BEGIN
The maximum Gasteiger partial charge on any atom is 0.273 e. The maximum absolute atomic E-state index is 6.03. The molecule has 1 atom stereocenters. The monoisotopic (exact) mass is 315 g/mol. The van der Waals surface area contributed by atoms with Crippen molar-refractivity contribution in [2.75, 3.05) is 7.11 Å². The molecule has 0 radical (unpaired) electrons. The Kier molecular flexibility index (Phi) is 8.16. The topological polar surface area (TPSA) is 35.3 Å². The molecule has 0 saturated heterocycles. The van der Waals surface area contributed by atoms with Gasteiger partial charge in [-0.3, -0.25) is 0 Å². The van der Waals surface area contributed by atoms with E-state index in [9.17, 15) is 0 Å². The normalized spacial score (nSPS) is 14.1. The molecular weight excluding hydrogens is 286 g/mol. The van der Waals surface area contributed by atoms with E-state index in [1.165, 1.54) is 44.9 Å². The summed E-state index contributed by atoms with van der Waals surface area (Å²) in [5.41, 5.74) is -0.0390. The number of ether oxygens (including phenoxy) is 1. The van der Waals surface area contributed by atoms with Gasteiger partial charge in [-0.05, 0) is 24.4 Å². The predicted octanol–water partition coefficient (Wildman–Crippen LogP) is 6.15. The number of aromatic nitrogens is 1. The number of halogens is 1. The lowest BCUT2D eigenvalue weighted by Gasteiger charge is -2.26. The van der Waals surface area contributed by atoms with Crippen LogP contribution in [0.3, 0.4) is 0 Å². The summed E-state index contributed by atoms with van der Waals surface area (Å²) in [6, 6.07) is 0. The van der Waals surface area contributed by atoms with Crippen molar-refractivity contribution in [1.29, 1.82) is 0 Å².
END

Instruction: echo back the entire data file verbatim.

The maximum Gasteiger partial charge on any atom is 0.273 e. The maximum absolute atomic E-state index is 6.03. The molecule has 1 atom stereocenters. The monoisotopic (exact) mass is 315 g/mol. The van der Waals surface area contributed by atoms with Crippen molar-refractivity contribution in [2.75, 3.05) is 7.11 Å². The molecule has 0 radical (unpaired) electrons. The Kier molecular flexibility index (Phi) is 8.16. The topological polar surface area (TPSA) is 35.3 Å². The molecule has 0 saturated heterocycles. The van der Waals surface area contributed by atoms with Gasteiger partial charge in [-0.3, -0.25) is 0 Å². The van der Waals surface area contributed by atoms with E-state index in [9.17, 15) is 0 Å². The normalized spacial score (nSPS) is 14.1. The molecular weight excluding hydrogens is 286 g/mol. The van der Waals surface area contributed by atoms with E-state index in [1.165, 1.54) is 44.9 Å². The summed E-state index contributed by atoms with van der Waals surface area (Å²) in [5.41, 5.74) is -0.0390. The number of ether oxygens (including phenoxy) is 1. The van der Waals surface area contributed by atoms with Gasteiger partial charge in [-0.05, 0) is 24.4 Å². The predicted octanol–water partition coefficient (Wildman–Crippen LogP) is 6.15. The number of aromatic nitrogens is 1. The number of halogens is 1. The lowest BCUT2D eigenvalue weighted by Gasteiger charge is -2.26. The van der Waals surface area contributed by atoms with Crippen LogP contribution in [0.3, 0.4) is 0 Å². The summed E-state index contributed by atoms with van der Waals surface area (Å²) in [6, 6.07) is 0. The van der Waals surface area contributed by atoms with Crippen molar-refractivity contribution in [1.29, 1.82) is 0 Å².